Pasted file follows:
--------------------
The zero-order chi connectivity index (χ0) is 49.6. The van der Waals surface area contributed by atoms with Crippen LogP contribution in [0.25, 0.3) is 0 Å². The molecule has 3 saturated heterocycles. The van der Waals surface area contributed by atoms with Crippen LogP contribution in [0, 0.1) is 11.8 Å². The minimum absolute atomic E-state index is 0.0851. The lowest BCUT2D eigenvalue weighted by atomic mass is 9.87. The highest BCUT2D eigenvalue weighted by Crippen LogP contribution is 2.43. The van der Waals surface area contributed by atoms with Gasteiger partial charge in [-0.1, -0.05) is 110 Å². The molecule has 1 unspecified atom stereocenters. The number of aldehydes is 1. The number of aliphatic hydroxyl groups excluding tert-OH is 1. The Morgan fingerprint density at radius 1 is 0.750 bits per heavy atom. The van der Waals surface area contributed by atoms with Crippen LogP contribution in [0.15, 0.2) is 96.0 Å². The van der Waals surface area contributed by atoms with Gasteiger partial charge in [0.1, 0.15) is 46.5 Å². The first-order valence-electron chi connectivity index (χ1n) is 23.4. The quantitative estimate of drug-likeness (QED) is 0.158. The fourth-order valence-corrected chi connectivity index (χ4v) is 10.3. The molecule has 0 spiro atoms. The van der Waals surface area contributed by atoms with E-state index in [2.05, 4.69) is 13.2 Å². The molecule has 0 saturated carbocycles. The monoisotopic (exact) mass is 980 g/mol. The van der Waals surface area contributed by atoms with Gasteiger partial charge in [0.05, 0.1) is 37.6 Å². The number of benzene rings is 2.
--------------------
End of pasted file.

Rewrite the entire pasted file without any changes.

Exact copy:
The zero-order chi connectivity index (χ0) is 49.6. The van der Waals surface area contributed by atoms with Crippen LogP contribution in [0.25, 0.3) is 0 Å². The molecule has 3 saturated heterocycles. The van der Waals surface area contributed by atoms with Crippen LogP contribution in [0, 0.1) is 11.8 Å². The minimum absolute atomic E-state index is 0.0851. The lowest BCUT2D eigenvalue weighted by atomic mass is 9.87. The highest BCUT2D eigenvalue weighted by Crippen LogP contribution is 2.43. The van der Waals surface area contributed by atoms with Gasteiger partial charge in [-0.1, -0.05) is 110 Å². The molecule has 1 unspecified atom stereocenters. The number of aldehydes is 1. The number of aliphatic hydroxyl groups excluding tert-OH is 1. The Morgan fingerprint density at radius 1 is 0.750 bits per heavy atom. The van der Waals surface area contributed by atoms with Crippen LogP contribution in [0.15, 0.2) is 96.0 Å². The van der Waals surface area contributed by atoms with Gasteiger partial charge in [0.1, 0.15) is 46.5 Å². The first-order valence-electron chi connectivity index (χ1n) is 23.4. The quantitative estimate of drug-likeness (QED) is 0.158. The fourth-order valence-corrected chi connectivity index (χ4v) is 10.3. The molecule has 0 spiro atoms. The van der Waals surface area contributed by atoms with E-state index in [2.05, 4.69) is 13.2 Å². The molecule has 0 saturated carbocycles. The monoisotopic (exact) mass is 980 g/mol. The van der Waals surface area contributed by atoms with Gasteiger partial charge in [0.05, 0.1) is 37.6 Å². The number of benzene rings is 2.